The campaign featured an online auction
that enabled members of the public to bid money for a celebrity to ‘follow’
their tweets, as well as for other extras.
These extras, some of which were much
more enticing than the ‘follow’, in my opinion, included a walk-on part in the
next Richard Curtis film, the opportunity to be a guest on the Christian O’Connell
Breakfast Show on Absolute Radio, and the frankly less appealing chance to
watch comedian Ruby Wax have her next Botox injection.
Within just a few hours of the
campaign’s launch, the hashtag #twitrelief was one of the top trends on
Twitter, something which most charity campaigns can only dream of.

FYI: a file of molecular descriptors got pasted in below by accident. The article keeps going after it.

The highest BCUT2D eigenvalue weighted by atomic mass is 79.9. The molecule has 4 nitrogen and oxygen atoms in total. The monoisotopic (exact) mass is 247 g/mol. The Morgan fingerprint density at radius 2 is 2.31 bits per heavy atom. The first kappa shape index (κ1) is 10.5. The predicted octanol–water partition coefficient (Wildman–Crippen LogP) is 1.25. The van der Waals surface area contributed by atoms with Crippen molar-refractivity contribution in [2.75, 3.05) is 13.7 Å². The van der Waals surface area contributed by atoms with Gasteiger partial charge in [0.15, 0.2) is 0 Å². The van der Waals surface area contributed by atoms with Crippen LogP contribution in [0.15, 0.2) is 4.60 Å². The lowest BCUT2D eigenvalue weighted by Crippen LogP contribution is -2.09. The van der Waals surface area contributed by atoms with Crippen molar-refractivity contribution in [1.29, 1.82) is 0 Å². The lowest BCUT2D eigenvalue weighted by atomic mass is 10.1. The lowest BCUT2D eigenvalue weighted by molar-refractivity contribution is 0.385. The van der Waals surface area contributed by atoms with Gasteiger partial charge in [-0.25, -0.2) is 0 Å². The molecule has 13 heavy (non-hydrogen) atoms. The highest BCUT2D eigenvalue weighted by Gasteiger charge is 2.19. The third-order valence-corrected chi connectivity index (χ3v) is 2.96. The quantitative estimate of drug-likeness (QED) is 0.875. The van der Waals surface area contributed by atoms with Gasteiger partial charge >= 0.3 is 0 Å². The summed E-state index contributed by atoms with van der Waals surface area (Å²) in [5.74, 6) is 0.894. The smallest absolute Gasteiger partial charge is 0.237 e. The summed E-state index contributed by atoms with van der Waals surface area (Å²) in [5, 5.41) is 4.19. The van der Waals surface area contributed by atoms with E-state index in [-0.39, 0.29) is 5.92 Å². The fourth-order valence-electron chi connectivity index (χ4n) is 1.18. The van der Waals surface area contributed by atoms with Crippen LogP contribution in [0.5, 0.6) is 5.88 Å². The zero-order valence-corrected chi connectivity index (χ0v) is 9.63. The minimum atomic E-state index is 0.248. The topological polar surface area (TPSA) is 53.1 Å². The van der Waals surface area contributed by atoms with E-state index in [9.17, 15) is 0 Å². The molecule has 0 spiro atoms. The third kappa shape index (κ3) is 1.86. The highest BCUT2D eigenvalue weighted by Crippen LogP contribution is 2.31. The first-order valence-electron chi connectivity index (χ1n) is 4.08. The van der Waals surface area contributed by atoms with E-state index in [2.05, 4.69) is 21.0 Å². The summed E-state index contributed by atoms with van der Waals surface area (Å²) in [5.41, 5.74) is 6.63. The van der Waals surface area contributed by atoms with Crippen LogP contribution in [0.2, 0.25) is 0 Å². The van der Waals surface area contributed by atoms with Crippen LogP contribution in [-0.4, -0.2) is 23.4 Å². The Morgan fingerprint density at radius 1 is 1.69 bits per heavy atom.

However, the majority of the comments
regarding the campaign weren’t positive.
Some Twitter users claimed it ‘went
against the spirit of Twitter‘ to pay for follows; while others considered it
condescending that celebrities thought their follows were worth so much money. Others asked why the rich celebrities didn’t just donate money from their
own pockets instead.
A number of the
celebrities involved hit back by asking ‘isn’t all
money raised for charity a good thing?’
The campaign does raise the interesting
question of celebrity involvement. Members of the public often react negatively
to being asked to donate money to charity by people considered to have much
But who is to say how much these people
donate privately? Wouldn’t we be sceptical of a famous face who bragged about
how much they were giving away and what their true motivations were?
While debate continues on whether
#twitrelief was a good idea, I’m going to stick my neck out and say I believe
it was. Looking at the amount of money that has already been bid and thinking
about the people it will help, it simply can’t be a bad thing.